Kaposi's sarcoma-associated herpesvirus transmission and primary infection
Curr Opin HIV AIDS. 2009 Jan
Bagni R, Whitby D.
Viral Oncology Section, AIDS and Cancer Virus Program, SAIC-Frederick, NCI-Frederick, Frederick, Maryland 21702, USA.
PURPOSE OF REVIEW: Kaposi's sarcoma-associated herpesvirus (KSHV), also known as human herpesvirus 8, is the causal agent of Kaposi's sarcoma, one of the commonest cancers in HIV-infected individuals. Transmission and risk factors for infection by KSHV are not fully understood. The purpose of this review is to highlight recent advances in our understanding of KSHV transmission in various settings.
RECENT FINDINGS: KSHV and HIV are both common in southern Africa where KSHV infection occurs during childhood via saliva. HIV infection is a major risk factor for KSHV infection. In developed countries, KSHV transmission among men who have sex with men is related to sexual risk factors such as number of sexual partners and to sexual practices involving saliva. KSHV can be transmitted by transfusion of infected blood, but storage of blood products diminishes the risk.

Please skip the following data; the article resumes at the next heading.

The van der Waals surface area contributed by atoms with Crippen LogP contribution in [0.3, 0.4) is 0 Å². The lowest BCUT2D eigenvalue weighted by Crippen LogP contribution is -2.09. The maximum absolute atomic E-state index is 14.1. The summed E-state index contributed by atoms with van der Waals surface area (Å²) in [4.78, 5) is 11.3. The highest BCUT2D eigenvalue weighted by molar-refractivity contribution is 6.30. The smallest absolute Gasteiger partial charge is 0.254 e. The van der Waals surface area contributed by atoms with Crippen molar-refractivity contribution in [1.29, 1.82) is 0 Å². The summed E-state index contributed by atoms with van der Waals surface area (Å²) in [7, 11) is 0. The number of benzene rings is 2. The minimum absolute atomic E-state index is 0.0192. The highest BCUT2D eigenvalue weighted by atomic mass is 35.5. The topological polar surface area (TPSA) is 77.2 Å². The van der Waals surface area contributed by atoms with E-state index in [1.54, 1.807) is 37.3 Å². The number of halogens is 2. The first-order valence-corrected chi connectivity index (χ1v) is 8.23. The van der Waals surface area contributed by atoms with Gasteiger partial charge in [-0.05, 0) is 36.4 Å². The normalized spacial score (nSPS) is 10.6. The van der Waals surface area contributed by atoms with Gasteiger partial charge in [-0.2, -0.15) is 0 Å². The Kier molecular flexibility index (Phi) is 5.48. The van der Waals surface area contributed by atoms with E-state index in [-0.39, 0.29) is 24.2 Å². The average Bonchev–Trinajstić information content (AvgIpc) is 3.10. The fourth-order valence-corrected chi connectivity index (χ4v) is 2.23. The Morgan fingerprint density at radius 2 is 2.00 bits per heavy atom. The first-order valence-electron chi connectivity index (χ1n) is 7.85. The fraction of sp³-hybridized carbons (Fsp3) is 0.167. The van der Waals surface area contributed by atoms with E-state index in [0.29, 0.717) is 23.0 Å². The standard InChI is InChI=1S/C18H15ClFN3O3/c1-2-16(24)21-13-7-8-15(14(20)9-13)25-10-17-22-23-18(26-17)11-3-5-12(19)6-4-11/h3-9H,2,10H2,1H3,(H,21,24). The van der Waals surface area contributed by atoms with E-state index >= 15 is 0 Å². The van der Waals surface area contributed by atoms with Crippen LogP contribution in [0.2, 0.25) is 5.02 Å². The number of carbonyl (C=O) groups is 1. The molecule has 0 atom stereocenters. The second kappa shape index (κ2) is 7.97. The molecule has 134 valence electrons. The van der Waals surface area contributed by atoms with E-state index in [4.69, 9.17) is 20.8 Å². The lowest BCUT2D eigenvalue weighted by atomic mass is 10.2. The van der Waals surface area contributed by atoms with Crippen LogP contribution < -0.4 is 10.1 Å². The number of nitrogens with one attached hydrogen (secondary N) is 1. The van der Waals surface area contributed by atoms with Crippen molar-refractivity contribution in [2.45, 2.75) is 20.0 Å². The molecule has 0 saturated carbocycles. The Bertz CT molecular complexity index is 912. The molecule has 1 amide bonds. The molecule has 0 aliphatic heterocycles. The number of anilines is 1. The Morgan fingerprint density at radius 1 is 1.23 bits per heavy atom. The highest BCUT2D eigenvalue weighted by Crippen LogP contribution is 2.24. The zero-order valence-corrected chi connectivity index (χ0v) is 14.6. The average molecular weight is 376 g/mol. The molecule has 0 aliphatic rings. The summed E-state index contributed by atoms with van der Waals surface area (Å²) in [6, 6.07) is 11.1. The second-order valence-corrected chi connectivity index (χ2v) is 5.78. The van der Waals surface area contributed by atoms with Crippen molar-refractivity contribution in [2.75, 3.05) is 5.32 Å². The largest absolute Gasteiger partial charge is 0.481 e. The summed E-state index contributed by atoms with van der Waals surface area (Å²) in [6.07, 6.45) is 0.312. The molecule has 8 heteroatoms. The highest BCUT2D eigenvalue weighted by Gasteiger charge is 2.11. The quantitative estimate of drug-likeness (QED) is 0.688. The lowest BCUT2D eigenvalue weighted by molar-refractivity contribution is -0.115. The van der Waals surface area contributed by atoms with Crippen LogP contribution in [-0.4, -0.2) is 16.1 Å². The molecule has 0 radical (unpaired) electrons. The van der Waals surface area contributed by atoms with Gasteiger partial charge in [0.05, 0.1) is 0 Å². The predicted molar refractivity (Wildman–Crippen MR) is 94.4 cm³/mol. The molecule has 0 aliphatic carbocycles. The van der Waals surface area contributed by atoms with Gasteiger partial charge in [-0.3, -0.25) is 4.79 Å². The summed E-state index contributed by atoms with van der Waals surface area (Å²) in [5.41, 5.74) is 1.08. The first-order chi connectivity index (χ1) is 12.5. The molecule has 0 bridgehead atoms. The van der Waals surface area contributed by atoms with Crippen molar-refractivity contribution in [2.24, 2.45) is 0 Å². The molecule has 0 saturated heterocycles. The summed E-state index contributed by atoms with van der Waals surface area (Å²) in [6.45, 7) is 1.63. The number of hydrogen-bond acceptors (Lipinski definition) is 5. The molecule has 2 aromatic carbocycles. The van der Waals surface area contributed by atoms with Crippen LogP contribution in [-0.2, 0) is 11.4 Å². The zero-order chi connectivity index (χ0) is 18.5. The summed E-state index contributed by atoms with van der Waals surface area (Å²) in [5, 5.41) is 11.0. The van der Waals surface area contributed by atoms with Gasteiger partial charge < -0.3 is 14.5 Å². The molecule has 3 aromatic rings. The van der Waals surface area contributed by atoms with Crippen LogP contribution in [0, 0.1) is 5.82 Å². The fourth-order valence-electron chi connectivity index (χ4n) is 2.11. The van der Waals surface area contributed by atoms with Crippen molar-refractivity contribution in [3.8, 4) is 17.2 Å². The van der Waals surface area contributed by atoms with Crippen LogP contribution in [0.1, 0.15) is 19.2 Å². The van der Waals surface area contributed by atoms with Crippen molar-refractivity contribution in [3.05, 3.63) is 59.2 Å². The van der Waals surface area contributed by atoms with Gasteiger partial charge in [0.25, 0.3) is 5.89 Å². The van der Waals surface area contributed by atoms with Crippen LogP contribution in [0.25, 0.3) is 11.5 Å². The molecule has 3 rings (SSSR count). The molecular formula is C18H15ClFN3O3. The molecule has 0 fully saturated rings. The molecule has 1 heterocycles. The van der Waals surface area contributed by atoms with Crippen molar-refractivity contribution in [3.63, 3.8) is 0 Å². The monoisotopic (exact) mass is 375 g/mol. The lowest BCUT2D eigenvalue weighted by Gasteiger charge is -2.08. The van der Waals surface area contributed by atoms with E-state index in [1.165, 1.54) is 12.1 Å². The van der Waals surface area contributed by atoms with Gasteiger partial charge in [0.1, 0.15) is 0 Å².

SUMMARY: Recent reports have provided much additional insight into KSHV transmission in different populations, but have also provided a number of important questions for the research and public health communities. Most critically, the role of HIV in increasing risk for KSHV infection and the possible effects on KSHV prevalence, and consequently the incidence of Kaposi's sarcoma warrants urgent further study.
Lippincott, Williams & Wilkins